Wednesday, March 9, 2016

Skunk showdown in Fort Sumner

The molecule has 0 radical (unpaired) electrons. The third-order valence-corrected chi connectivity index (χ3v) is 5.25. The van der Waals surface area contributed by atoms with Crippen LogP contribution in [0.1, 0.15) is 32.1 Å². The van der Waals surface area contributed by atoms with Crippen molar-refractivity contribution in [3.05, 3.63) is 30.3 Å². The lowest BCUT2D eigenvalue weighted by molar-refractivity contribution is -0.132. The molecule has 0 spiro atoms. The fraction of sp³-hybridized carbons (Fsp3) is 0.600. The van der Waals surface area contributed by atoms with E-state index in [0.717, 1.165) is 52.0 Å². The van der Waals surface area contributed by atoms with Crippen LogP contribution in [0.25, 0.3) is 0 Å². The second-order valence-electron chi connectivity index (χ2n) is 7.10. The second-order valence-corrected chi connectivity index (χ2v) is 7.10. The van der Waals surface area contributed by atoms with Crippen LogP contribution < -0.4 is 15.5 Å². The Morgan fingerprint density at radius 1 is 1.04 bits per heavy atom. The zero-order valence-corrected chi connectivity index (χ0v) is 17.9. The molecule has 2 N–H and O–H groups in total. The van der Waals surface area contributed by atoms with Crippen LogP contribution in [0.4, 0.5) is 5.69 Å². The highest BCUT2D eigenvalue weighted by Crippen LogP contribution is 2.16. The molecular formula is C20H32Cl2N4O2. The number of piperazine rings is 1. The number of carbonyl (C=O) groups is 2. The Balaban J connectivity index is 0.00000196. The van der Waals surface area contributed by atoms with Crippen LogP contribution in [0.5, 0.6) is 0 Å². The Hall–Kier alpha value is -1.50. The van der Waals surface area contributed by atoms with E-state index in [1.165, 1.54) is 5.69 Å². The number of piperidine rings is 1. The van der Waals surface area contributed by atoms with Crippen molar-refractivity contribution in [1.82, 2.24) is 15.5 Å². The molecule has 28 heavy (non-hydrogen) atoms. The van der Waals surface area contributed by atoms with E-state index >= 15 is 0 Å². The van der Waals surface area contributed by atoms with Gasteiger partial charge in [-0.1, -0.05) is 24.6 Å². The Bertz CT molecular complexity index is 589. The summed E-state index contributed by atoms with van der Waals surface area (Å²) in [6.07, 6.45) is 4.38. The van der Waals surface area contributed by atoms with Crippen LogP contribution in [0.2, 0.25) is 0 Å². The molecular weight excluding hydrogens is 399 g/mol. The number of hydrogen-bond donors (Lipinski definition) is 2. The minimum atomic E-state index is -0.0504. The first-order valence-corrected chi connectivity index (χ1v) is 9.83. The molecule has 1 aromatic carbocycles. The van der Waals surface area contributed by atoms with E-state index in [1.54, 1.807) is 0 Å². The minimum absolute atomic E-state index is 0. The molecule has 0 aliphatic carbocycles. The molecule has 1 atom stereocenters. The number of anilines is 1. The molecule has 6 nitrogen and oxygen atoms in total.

Skunk showdown in Fort Sumner By Ollie Reed Jr. / Journal Staff Writer Wednesday, March 9th, 2016 at 12:02am ALBUQUERQUE, N.M. — Fort Sumner is no stranger to showdowns. Back in the late 19th century, there were some involving Billy the Kid. In December 1880, a posse led by Pat Garrett captured the Kid after some gunplay at Stinking Springs, a few miles east of the town. And after the Kid broke out of jail, Garrett shot and killed Billy in July 1881 at Pete Maxwell’s house in Fort Sumner. Legendary showdowns, for sure, and nothing like the one in Fort Sumner just last month. Except that they all involved skunks of one kind or another. And that the hero of the most recent encounter is about as colorful in his own way as any figure in the Old West. The Great Fort Sumner Skunk Showdown pitted Jerry “Porkchop” Webb against a skunk of the black-and-white striped, four-legged variety. In case you’re wondering, Webb is the hero, the one who tried to avoid the altercation. It was the skunk that pushed things until they got ugly. “It was the most exciting thing that has happened around here since Billy got killed,” Webb joked. Webb, 67, has a 20-acre farm in the valley south of Fort Sumner where he raises alfalfa and watermelons and he and his grandchildren show calves and pigs. The showdown took place Feb. 17 on a neighbor’s farm, where Webb had gone to see a calf. “I was going into the barn to look at a calf, and when I opened the door that son of a buck ran right between my legs,” Webb said. “I stood right still. I thought it was going to spray me. But then it got hold of my right pants leg. I pushed it off with my left leg.” Webb, who realized the skunk was rabid, retreated to his truck, a brown 2012 Ford F-350 dually. “Anytime a skunk is out in daytime and won’t spray you, it’s got rabies,” he said. “Anytime a skunk will chase you, it’s got rabies.” The skunk chased Webb as he ran for the truck. “I’m trying to get in my truck and it grabs hold of my left pants leg,” he said. “Here I am, sitting in the seat and I got a skunk hanging on my left leg.” Webb was shaking his leg vigorously and his dog, Roscoe, who, fortunately, Webb had left in the truck, was barking furiously and the skunk was flopping around but holding tight. “I finally kicked him off,” he said. Webb, a Fort Sumner resident most of his life, is a retired “cat skinner,” aka bulldozer operator. “I’ve worked in every state except North Dakota, Alaska and Hawaii,” he said. “I know people all over the United States, and they all know me as Porkchop.” Webb said he got the nickname when he was about 10. “My dad raised pigs in Fort Sumner,” he said. “A rancher came by and said, ‘You look like a porkchop.’ I’ve been Porkchop since then.” For a time, that’s how his name was listed in the Fort Sumner phone book. He is 5 feet 8 inches tall and weighs 260 pounds. He chomps a cigar he never lights in the corner of his mouth and wears short-brimmed hats and bib overalls every day and everywhere. He wore the overalls to his son’s wedding and he was wearing them during his faceoff with the rabid skunk. A couple of days later, the skunk was found dead under some brush about 50 yards from where it had attacked Webb. It tested positive for rabies, prompting the state Department of Health to issue a notice urging pet and livestock owners in De Baca County, which Fort Sumner serves as county seat, to vaccinate their animals. Dr. Paul Ettestad, state public health veterinarian, said the skunk that attacked Webb is the first ever tested positive for rabies in De Baca County. Since the incident, Ettestad said, other people in the area have reported seeing skunks acting strangely, but no more of the animals have been taken in for testing. The showdown was front-page material in the weekly De Baca County News in Fort Sumner. In the words of publisher Scot Stinnett, when you have a skunk chewing on a man named Porkchop, you’ve got a story. While the incident is fun to recount, it could have been anything but funny. Ettestad said that once a person develops rabies, the disease is almost always fatal. Infection can be prevented by vaccine administered promptly after a bite. The skunk got its teeth into Webb’s overalls and boots but not into him. Even so, health officials insisted Webb go to Clovis to get his blood tested. He did not like that, and he admits the skunk dust-up has brought him more attention than he needs. “I had never been attacked by a skunk before,” he said. “And if that ever happens to me again, I’m not telling anybody.” UpFront is a daily news and opinion column. Comment directly to Ollie at 823-3916 or Go to submit a letter to the editors.

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